“You took the fall and thought of me, above all....” 
The Father’s purpose for Jesus going to the Cross was, indeed, to bring redemption for all people. But a self-focused bias is not reflected in the biblical version of the gospel, but is in a plethora of popular songs, teachings, and various Christian self-help books.
This cultural bias is exported around the world, reflecting an American, self-absorbed view of Jesus and the Gospel, which adulterates the gospel message. This has a crippling, often tragic effect.
The Gospel can be minimized and reduced into brief terms. When this happens, its importance and significance is overlooked. Biblical truth may be talked about and discussed without being passed on to those who need to hear it.
Ministries in America can focus more on getting people into the church than caring for the physical and spiritual needs of the people. Worship services can be more focused on presentation and performance than the Lord Himself, whom it is all intended to exalt.
A distorted focus
Are believers in churches being discipled unto the Lord Himself, or trained for doing certain tasks? The need to accomplish a list of spiritual activities can take the place of spending personal and intimate time with the Lord.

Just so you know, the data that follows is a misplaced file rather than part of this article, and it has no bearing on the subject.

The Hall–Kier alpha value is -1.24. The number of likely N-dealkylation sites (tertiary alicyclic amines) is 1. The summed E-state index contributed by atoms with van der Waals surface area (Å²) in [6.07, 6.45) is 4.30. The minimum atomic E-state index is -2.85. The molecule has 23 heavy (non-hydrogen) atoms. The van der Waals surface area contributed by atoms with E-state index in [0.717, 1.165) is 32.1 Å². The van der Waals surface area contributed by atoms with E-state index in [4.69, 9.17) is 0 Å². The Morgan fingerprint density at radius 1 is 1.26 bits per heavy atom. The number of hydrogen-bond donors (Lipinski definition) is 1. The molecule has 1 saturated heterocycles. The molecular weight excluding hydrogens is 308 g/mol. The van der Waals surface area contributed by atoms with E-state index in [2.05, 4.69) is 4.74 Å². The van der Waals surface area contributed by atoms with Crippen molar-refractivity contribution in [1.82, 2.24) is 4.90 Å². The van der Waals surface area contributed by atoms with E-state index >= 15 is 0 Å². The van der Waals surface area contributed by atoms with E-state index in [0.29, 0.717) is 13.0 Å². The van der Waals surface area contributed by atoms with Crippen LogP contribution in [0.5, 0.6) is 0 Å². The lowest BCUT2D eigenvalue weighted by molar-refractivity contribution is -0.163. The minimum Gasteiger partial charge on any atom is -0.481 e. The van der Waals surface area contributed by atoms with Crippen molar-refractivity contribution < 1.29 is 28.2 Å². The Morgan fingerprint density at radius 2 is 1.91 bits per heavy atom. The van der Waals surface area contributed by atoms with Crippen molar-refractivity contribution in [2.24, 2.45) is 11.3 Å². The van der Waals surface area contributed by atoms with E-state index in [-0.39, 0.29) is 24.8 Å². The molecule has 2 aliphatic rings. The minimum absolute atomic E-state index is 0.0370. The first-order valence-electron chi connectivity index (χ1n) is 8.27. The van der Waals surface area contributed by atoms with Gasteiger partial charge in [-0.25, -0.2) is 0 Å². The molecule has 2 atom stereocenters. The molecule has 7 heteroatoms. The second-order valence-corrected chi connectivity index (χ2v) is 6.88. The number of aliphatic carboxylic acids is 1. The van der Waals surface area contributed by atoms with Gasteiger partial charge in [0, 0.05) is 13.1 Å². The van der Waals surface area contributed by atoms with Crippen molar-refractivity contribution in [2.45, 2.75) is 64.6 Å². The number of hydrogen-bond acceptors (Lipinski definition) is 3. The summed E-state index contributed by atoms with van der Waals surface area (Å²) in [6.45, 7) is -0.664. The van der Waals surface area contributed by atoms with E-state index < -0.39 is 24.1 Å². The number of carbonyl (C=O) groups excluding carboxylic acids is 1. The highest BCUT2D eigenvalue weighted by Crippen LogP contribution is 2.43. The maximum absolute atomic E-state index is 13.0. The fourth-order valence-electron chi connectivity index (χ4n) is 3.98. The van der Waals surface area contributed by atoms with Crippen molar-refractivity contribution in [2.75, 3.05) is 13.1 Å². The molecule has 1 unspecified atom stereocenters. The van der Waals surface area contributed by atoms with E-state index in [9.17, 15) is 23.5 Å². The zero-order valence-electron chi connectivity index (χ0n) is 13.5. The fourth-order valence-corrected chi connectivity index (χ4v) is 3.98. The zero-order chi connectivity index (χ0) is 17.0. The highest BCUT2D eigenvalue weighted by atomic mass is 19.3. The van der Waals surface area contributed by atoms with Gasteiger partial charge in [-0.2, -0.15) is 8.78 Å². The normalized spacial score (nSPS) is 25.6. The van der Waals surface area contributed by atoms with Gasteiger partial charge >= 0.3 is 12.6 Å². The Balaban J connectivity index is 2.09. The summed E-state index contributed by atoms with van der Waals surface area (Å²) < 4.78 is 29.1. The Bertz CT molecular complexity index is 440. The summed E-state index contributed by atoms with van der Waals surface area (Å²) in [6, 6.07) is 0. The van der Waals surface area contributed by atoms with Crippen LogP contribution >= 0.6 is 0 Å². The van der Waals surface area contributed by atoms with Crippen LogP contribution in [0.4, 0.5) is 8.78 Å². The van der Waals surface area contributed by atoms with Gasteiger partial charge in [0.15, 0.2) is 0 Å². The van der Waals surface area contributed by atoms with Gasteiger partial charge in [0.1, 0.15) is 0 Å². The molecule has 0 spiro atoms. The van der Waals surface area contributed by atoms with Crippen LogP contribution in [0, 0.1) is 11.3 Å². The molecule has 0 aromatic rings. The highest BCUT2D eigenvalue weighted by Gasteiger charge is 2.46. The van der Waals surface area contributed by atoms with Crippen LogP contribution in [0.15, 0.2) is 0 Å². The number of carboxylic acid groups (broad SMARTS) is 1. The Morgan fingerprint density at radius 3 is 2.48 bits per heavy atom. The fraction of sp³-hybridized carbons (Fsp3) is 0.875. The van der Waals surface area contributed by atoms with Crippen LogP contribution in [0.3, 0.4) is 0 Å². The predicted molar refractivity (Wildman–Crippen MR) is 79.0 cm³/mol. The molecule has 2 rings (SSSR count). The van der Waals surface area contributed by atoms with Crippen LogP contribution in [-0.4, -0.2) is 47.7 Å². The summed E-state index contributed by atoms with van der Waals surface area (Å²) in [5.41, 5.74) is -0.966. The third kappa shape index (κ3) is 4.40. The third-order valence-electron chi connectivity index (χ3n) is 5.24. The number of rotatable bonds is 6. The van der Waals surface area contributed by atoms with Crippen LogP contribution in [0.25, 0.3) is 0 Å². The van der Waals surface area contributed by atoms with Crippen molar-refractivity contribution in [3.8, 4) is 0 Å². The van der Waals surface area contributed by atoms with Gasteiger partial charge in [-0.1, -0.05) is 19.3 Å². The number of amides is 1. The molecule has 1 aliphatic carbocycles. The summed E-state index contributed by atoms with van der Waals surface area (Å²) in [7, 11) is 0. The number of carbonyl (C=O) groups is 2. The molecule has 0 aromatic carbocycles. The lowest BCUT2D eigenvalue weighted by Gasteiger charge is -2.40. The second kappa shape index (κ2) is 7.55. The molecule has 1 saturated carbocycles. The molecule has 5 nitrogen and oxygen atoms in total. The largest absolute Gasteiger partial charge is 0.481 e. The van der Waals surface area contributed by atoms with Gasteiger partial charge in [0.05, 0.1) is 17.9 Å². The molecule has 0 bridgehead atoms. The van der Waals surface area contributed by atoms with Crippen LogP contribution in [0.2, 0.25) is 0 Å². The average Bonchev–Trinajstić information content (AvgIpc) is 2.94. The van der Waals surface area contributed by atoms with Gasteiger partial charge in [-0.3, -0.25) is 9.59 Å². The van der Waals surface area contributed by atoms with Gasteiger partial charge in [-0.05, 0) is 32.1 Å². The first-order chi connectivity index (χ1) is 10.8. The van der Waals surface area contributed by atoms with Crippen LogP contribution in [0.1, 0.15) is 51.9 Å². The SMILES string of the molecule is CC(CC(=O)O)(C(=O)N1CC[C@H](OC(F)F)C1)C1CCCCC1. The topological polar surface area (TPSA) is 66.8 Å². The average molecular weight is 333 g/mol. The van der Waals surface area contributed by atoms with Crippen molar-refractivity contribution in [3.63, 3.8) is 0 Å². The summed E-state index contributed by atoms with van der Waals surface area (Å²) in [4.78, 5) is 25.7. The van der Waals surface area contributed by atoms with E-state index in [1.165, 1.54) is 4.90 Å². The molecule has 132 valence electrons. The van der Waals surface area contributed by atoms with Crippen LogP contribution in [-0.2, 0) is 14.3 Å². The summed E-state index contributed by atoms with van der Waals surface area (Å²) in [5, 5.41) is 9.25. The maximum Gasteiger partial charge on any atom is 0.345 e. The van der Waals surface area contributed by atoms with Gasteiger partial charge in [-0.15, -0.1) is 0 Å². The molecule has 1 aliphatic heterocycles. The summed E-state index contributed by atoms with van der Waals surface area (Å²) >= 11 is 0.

Things like spending time in prayer, devotions, reading the Scripture, serving in various ministries, and so on, are good things, but not an end in themselves.
The Lord desires His people to give themselves to Him.
These people draw near to Me with their mouth, and honor Me with their lips, but their heart is far from Me. And in vain they worship Me, teaching as doctrines the commandments of men. (Matthew 15:8-9 NKJV)
I want you to be merciful; I don't want your sacrifices. I want you to know God; that's more important than burnt offerings. (Hosea 6:6 NLT)
It's all about Him, not us
Christian activity can look past what is most important—the personal element. The Christian life is far more than the sum of all Christian activities to be done.
What the Lord considers most important is revealed in the story of Matthew 16:13–28. It’s not complicated or theoretical, but simple and essential.
It is the core of the Essential Gospel and the Christian life. It runs counter to the culture of the day—the culture then and now.
Whether the culture is primitive or sophisticated, the Gospel and the call to follow Jesus is not “...all about me,” nor any individual. It’s all about Jesus.
Do you see your own culture's influence in how you view Christianity?
This is an excerpt from my book, The Mystery of the Gospel, Unraveling the Mystery
Footnotes for this excerpt are below
 Reference for William Wilberforce— http://en.wikipedia.org/wiki/William_Wilberforce
 Born again is a term Jesus used in John 3:3-8 when talking to Nicodemus, a Jewish Pharisee. It has become synonymous with a personal faith conversion to orthodox Christianity, especially within evangelical circles.
 Here are a couple links to articles about Moralistic Therapeutic Deism (MTD)—
 The lyrics are from the song, “Above All,” by Lenny LeBlanc